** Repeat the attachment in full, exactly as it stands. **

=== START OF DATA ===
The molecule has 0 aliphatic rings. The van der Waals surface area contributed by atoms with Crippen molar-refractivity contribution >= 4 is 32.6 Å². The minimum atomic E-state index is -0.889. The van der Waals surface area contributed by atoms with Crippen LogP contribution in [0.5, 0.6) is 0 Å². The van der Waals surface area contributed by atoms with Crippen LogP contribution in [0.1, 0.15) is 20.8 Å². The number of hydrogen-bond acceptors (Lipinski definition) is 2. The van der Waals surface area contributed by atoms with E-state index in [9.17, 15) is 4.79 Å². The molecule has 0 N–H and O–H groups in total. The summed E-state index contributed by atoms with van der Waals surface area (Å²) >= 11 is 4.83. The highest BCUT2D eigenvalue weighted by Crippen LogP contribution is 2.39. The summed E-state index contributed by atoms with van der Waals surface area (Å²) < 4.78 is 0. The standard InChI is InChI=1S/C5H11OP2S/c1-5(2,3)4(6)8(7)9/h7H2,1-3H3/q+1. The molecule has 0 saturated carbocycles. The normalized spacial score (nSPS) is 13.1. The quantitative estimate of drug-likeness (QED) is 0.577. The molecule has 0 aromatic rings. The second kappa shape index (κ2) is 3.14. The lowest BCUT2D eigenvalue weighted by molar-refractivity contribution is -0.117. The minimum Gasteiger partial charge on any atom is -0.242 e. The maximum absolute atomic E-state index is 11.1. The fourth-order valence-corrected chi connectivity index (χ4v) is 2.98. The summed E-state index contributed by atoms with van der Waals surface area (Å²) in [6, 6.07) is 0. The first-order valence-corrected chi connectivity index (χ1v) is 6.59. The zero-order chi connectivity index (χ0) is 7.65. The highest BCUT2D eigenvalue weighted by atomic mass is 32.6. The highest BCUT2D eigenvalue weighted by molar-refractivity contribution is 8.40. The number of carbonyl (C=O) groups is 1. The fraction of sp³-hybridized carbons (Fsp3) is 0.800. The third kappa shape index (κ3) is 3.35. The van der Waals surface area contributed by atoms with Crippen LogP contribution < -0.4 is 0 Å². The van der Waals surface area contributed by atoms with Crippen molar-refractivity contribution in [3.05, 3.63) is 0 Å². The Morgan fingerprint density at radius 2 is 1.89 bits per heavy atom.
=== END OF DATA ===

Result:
The molecule has 0 aliphatic rings. The van der Waals surface area contributed by atoms with Crippen molar-refractivity contribution >= 4 is 32.6 Å². The minimum atomic E-state index is -0.889. The van der Waals surface area contributed by atoms with Crippen LogP contribution in [0.5, 0.6) is 0 Å². The van der Waals surface area contributed by atoms with Crippen LogP contribution in [0.1, 0.15) is 20.8 Å². The number of hydrogen-bond acceptors (Lipinski definition) is 2. The van der Waals surface area contributed by atoms with E-state index in [9.17, 15) is 4.79 Å². The molecule has 0 N–H and O–H groups in total. The summed E-state index contributed by atoms with van der Waals surface area (Å²) >= 11 is 4.83. The highest BCUT2D eigenvalue weighted by Crippen LogP contribution is 2.39. The summed E-state index contributed by atoms with van der Waals surface area (Å²) < 4.78 is 0. The standard InChI is InChI=1S/C5H11OP2S/c1-5(2,3)4(6)8(7)9/h7H2,1-3H3/q+1. The molecule has 0 saturated carbocycles. The normalized spacial score (nSPS) is 13.1. The quantitative estimate of drug-likeness (QED) is 0.577. The molecule has 0 aromatic rings. The second kappa shape index (κ2) is 3.14. The lowest BCUT2D eigenvalue weighted by molar-refractivity contribution is -0.117. The minimum Gasteiger partial charge on any atom is -0.242 e. The maximum absolute atomic E-state index is 11.1. The fourth-order valence-corrected chi connectivity index (χ4v) is 2.98. The summed E-state index contributed by atoms with van der Waals surface area (Å²) in [6, 6.07) is 0. The first-order valence-corrected chi connectivity index (χ1v) is 6.59. The zero-order chi connectivity index (χ0) is 7.65. The highest BCUT2D eigenvalue weighted by atomic mass is 32.6. The highest BCUT2D eigenvalue weighted by molar-refractivity contribution is 8.40. The number of carbonyl (C=O) groups is 1. The fraction of sp³-hybridized carbons (Fsp3) is 0.800. The third kappa shape index (κ3) is 3.35. The van der Waals surface area contributed by atoms with Crippen LogP contribution < -0.4 is 0 Å². The van der Waals surface area contributed by atoms with Crippen molar-refractivity contribution in [3.05, 3.63) is 0 Å². The Morgan fingerprint density at radius 2 is 1.89 bits per heavy atom.